Let’s Talk About It

Let’s Talk About It is a book discussion series centered on themes ranging from women’s autobiography to the cultural importance of South Carolina’s literary heritage. Funded by the SC Humanities and coordinated with assistance from the South Carolina State library, LTAI has long been the backbone of library programming offered by SC Humanities.

Let's Talk About It!

The LTAI groups usually meet every other week to discuss each book in the series. Group discussions can be facilitated by a qualified scholar (a different scholar for each book) or by using the series guide provided with each series. Time, location, scholar(s) and other details are left to the library’s discretion, but SC Humanities has plenty of recommendations to ensure your success.

To get started:
1) View our list of available series to see what piques your interest.
2) Check the availability of your chosen series by requesting the series through KitKeeper via the SC State Library; contact T.J. Wallace if you need any assistance.
3) If you would like to have scholars help lead the book discussions, twice a year your library system can apply for a grant of up to $500 from SC Humanities for scholar honorarium. Simply download the application form. Contact us if you need help finding scholars.

As of Fall 2018, we are asking all participating libraries to check out the series you will request from KitKeeper via the SC State Library; this is helping us keep better track of our books.

If you have any questions, check our FAQ first.


New LTAI Series!

Tragic Affairs Abroad

This mixed-media series pairs books and films about the timeless intersection of romance and tragedy.

The Painted Veil by W. Somerset Maugham
The Painted Veil
(2006 film version)
A Passage to India by E.M. Forster
A Passage to India (1984 film version)
Memoirs of a Geisha by Arthur Golden
Memoirs of a Geisha (2005 film version)
Girl with the Pearl Earring by Tracy Chevalier
Girl with the Pearl Earring (2003 film version)
The End of the Affair by Graham Greene
The End of the Affair (1955 film version)

How We Got To Now: Six Innovations That Made the Modern World

Mixed Media Series
Using Steven Johnson’s bestselling book and the accompanying PBS documentary, this series explores the history of innovation over centuries, tracing facets of modern life (refrigeration, clocks, and eyeglass lenses, to name a few) from their creation by hobbyists, amateurs, and entrepreneurs to their unintended historical consequences.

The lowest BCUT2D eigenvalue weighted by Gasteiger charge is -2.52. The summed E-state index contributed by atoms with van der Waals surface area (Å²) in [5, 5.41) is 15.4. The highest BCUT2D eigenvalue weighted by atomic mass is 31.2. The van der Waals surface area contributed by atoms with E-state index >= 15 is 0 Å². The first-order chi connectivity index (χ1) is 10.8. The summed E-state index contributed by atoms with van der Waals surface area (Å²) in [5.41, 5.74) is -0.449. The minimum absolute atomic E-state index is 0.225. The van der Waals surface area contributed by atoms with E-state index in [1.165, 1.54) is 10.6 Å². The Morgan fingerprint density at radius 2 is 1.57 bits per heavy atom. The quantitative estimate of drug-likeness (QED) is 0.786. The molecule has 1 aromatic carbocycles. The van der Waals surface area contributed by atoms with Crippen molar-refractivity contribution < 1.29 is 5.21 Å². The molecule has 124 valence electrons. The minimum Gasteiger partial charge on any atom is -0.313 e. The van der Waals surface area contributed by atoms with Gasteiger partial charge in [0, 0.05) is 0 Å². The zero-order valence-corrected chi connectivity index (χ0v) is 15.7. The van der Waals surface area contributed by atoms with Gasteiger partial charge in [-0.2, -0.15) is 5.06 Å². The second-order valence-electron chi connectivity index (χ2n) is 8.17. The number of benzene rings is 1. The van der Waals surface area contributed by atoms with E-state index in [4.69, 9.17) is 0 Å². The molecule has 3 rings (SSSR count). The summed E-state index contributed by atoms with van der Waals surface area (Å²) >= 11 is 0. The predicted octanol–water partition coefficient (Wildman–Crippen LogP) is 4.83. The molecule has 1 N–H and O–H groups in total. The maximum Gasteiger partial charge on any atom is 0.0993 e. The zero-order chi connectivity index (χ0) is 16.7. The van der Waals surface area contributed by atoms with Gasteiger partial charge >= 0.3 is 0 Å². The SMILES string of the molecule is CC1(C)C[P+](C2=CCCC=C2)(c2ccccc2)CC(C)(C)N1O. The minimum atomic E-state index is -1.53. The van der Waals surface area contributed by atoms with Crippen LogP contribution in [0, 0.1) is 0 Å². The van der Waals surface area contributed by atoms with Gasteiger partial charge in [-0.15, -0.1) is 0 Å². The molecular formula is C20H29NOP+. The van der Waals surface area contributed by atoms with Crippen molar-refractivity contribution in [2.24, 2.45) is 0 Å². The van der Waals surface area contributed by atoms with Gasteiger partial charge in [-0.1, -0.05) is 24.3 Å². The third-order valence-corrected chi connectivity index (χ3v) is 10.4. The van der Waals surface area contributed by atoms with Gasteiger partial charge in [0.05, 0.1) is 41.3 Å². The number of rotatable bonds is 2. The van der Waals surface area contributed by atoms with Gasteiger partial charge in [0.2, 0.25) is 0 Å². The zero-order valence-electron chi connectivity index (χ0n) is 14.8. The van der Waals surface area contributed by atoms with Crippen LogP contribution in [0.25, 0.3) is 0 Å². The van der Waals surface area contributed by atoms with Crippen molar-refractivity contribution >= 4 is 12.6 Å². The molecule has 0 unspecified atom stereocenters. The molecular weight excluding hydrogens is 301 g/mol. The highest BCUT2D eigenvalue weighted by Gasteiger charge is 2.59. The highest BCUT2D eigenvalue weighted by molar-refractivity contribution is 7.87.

How We Got to Now: Six Innovations that Made the Modern World by Steven Johnson
How We Got to Now with Steven Johnson – PBS documentary (360 minutes)
(Accommodates 50)

Six Suggested sessions, pairing the book section with the appropriate PBS series episode:
“Clean”
“Time”
“Glass”
“Light”
“Cold”
“Sound”


Created Equal: America’s Civil Rights Struggle – Film Series

Created Equal: America’s Civil Rights Struggle is an initiative of the National Endowment for the Humanities that uses the power of documentary films to encourage community discussion of America’s civil rights history. NEH partnered with the Gilder Lehrman Institute of American History to produce this series. The series contains four films.

The Abolitionists (2012)
Slavery by Another Name (2012)
The Loving Story (2011)
Freedom Ride
(2010)


Libraries praise Let’s Talk About It

“We had no adult programming for a number of years. We obtained two of the LTAI programs within one fiscal year, and our adults loved the discussions.”
~Cristi Bade, Kershaw County Library

“The visiting scholars are wonderful and add so much to the book discussion!”
~Dianne Boersma, Berkeley County Library

“Participants enjoyed talking to each other about what they had read, but they seemed especially hungry for the scholar’s information—they were eager for a learning experience.”
~Sarah McMaster, Fairfield County Library

“Modern American Poets: Voices and Visions was a very positive experience for me both as staff of a sponsoring library and as a participant. I was excited to see how enriching the experience was for participants—many of whom were completely unfamiliar with poets such as Wallace Stevens and Elizabeth Bishop.”
~Mary Jo Dawson, ABBE Regional Library System

“We normally do LTAI in the winter, since our snowbirds are more responsive than the locals. They just love Let’s Talk About It!”
~Shelley Ridout, North Myrtle Beach Library

“The one complaint I occasionally receive is that I cut off the discussions too soon.”
~Sara Breibart, Charleston County Library